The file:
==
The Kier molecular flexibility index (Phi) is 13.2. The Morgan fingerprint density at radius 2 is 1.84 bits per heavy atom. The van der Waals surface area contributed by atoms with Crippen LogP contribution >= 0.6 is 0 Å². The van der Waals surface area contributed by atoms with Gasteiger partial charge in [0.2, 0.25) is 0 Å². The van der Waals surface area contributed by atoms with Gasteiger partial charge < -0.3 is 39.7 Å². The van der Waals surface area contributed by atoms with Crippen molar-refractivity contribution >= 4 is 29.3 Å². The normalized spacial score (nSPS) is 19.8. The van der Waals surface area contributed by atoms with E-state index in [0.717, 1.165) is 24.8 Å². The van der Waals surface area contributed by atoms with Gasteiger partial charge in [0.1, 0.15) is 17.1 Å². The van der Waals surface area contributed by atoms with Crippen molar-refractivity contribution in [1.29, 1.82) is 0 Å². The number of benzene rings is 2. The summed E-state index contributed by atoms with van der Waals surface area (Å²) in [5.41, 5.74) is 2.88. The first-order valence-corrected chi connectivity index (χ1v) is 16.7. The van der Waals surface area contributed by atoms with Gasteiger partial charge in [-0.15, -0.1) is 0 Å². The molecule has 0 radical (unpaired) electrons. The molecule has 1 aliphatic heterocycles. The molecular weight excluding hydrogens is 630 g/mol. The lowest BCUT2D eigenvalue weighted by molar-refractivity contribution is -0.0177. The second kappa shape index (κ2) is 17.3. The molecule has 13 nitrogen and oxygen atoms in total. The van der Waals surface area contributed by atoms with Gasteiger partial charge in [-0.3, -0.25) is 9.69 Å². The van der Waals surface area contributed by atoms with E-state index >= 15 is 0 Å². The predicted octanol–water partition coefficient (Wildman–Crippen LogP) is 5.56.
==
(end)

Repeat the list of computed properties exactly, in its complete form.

The Kier molecular flexibility index (Phi) is 13.2. The Morgan fingerprint density at radius 2 is 1.84 bits per heavy atom. The van der Waals surface area contributed by atoms with Crippen LogP contribution >= 0.6 is 0 Å². The van der Waals surface area contributed by atoms with Gasteiger partial charge in [0.2, 0.25) is 0 Å². The van der Waals surface area contributed by atoms with Gasteiger partial charge < -0.3 is 39.7 Å². The van der Waals surface area contributed by atoms with Crippen molar-refractivity contribution >= 4 is 29.3 Å². The normalized spacial score (nSPS) is 19.8. The van der Waals surface area contributed by atoms with E-state index in [0.717, 1.165) is 24.8 Å². The van der Waals surface area contributed by atoms with Gasteiger partial charge in [0.1, 0.15) is 17.1 Å². The van der Waals surface area contributed by atoms with Crippen molar-refractivity contribution in [1.29, 1.82) is 0 Å². The number of benzene rings is 2. The summed E-state index contributed by atoms with van der Waals surface area (Å²) in [5.41, 5.74) is 2.88. The first-order valence-corrected chi connectivity index (χ1v) is 16.7. The van der Waals surface area contributed by atoms with Gasteiger partial charge in [-0.15, -0.1) is 0 Å². The molecule has 0 radical (unpaired) electrons. The molecule has 1 aliphatic heterocycles. The molecular weight excluding hydrogens is 630 g/mol. The lowest BCUT2D eigenvalue weighted by molar-refractivity contribution is -0.0177. The second kappa shape index (κ2) is 17.3. The molecule has 13 nitrogen and oxygen atoms in total. The van der Waals surface area contributed by atoms with Gasteiger partial charge in [-0.3, -0.25) is 9.69 Å². The van der Waals surface area contributed by atoms with E-state index >= 15 is 0 Å². The predicted octanol–water partition coefficient (Wildman–Crippen LogP) is 5.56.